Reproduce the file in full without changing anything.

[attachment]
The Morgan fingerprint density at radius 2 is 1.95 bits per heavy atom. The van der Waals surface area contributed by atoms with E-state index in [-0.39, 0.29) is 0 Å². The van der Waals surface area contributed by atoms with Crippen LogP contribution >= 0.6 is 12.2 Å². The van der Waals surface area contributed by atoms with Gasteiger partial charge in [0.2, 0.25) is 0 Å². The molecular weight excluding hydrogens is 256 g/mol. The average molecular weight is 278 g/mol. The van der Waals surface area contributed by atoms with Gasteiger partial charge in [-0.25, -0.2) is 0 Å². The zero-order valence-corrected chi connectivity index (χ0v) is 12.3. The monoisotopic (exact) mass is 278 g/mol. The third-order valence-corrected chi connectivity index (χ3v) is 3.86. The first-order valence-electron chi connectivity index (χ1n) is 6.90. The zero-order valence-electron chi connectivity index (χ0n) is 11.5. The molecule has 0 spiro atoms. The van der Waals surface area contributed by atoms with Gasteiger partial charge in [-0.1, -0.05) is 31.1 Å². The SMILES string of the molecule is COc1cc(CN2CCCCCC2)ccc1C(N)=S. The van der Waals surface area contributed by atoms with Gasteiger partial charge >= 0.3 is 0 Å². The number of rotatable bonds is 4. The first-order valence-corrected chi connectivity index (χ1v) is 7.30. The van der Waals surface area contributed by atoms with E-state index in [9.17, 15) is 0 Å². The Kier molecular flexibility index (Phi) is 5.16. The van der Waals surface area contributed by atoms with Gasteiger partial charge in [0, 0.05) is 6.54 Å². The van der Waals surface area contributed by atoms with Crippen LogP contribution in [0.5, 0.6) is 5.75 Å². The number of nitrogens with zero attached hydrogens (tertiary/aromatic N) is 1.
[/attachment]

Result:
The Morgan fingerprint density at radius 2 is 1.95 bits per heavy atom. The van der Waals surface area contributed by atoms with E-state index in [-0.39, 0.29) is 0 Å². The van der Waals surface area contributed by atoms with Crippen LogP contribution >= 0.6 is 12.2 Å². The van der Waals surface area contributed by atoms with Gasteiger partial charge in [0.2, 0.25) is 0 Å². The molecular weight excluding hydrogens is 256 g/mol. The average molecular weight is 278 g/mol. The van der Waals surface area contributed by atoms with Gasteiger partial charge in [-0.25, -0.2) is 0 Å². The zero-order valence-corrected chi connectivity index (χ0v) is 12.3. The monoisotopic (exact) mass is 278 g/mol. The third-order valence-corrected chi connectivity index (χ3v) is 3.86. The first-order valence-electron chi connectivity index (χ1n) is 6.90. The zero-order valence-electron chi connectivity index (χ0n) is 11.5. The molecule has 0 spiro atoms. The van der Waals surface area contributed by atoms with Gasteiger partial charge in [-0.1, -0.05) is 31.1 Å². The SMILES string of the molecule is COc1cc(CN2CCCCCC2)ccc1C(N)=S. The van der Waals surface area contributed by atoms with Gasteiger partial charge >= 0.3 is 0 Å². The number of rotatable bonds is 4. The first-order valence-corrected chi connectivity index (χ1v) is 7.30. The van der Waals surface area contributed by atoms with E-state index in [9.17, 15) is 0 Å². The Kier molecular flexibility index (Phi) is 5.16. The van der Waals surface area contributed by atoms with Gasteiger partial charge in [0, 0.05) is 6.54 Å². The van der Waals surface area contributed by atoms with Crippen LogP contribution in [0.5, 0.6) is 5.75 Å². The number of nitrogens with zero attached hydrogens (tertiary/aromatic N) is 1.